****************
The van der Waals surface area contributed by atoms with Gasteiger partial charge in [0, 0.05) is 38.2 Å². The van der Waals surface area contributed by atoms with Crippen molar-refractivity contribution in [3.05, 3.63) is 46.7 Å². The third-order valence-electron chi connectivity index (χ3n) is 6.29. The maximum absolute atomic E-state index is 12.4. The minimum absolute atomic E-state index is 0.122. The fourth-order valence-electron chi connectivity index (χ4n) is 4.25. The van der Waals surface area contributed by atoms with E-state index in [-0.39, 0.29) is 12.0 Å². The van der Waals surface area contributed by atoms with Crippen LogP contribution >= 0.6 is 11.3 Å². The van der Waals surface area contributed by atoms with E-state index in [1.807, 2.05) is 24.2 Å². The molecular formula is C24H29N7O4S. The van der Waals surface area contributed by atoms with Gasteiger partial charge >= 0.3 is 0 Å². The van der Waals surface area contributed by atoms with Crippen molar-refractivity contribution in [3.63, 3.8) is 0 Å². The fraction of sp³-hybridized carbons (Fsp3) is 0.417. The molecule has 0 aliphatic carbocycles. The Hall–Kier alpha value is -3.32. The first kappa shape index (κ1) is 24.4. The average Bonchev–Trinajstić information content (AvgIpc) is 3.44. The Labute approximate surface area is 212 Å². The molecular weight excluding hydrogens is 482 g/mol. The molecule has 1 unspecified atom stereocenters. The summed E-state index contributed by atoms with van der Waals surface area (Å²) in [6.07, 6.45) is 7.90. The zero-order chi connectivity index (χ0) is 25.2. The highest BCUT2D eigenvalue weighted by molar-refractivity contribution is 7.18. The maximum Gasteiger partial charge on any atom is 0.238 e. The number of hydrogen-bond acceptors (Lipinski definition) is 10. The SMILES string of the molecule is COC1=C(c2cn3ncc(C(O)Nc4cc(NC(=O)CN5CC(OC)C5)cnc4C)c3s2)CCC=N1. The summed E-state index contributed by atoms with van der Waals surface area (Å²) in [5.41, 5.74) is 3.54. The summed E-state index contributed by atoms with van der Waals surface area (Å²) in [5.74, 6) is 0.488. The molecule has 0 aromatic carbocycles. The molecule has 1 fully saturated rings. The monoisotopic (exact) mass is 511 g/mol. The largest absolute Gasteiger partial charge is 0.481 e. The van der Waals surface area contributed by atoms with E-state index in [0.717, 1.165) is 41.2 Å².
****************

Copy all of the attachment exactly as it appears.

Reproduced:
The van der Waals surface area contributed by atoms with Gasteiger partial charge in [0, 0.05) is 38.2 Å². The van der Waals surface area contributed by atoms with Crippen molar-refractivity contribution in [3.05, 3.63) is 46.7 Å². The third-order valence-electron chi connectivity index (χ3n) is 6.29. The maximum absolute atomic E-state index is 12.4. The minimum absolute atomic E-state index is 0.122. The fourth-order valence-electron chi connectivity index (χ4n) is 4.25. The van der Waals surface area contributed by atoms with E-state index in [-0.39, 0.29) is 12.0 Å². The van der Waals surface area contributed by atoms with Crippen LogP contribution >= 0.6 is 11.3 Å². The van der Waals surface area contributed by atoms with E-state index in [1.807, 2.05) is 24.2 Å². The molecular formula is C24H29N7O4S. The van der Waals surface area contributed by atoms with Gasteiger partial charge >= 0.3 is 0 Å². The van der Waals surface area contributed by atoms with Crippen molar-refractivity contribution in [3.63, 3.8) is 0 Å². The fraction of sp³-hybridized carbons (Fsp3) is 0.417. The molecule has 0 aliphatic carbocycles. The Hall–Kier alpha value is -3.32. The first kappa shape index (κ1) is 24.4. The average Bonchev–Trinajstić information content (AvgIpc) is 3.44. The Labute approximate surface area is 212 Å². The molecular weight excluding hydrogens is 482 g/mol. The molecule has 1 unspecified atom stereocenters. The summed E-state index contributed by atoms with van der Waals surface area (Å²) in [6.07, 6.45) is 7.90. The zero-order chi connectivity index (χ0) is 25.2. The highest BCUT2D eigenvalue weighted by molar-refractivity contribution is 7.18. The maximum Gasteiger partial charge on any atom is 0.238 e. The number of hydrogen-bond acceptors (Lipinski definition) is 10. The SMILES string of the molecule is COC1=C(c2cn3ncc(C(O)Nc4cc(NC(=O)CN5CC(OC)C5)cnc4C)c3s2)CCC=N1. The summed E-state index contributed by atoms with van der Waals surface area (Å²) in [5.41, 5.74) is 3.54. The summed E-state index contributed by atoms with van der Waals surface area (Å²) in [5.74, 6) is 0.488. The molecule has 0 aromatic carbocycles. The molecule has 1 fully saturated rings. The monoisotopic (exact) mass is 511 g/mol. The largest absolute Gasteiger partial charge is 0.481 e. The van der Waals surface area contributed by atoms with E-state index in [0.717, 1.165) is 41.2 Å².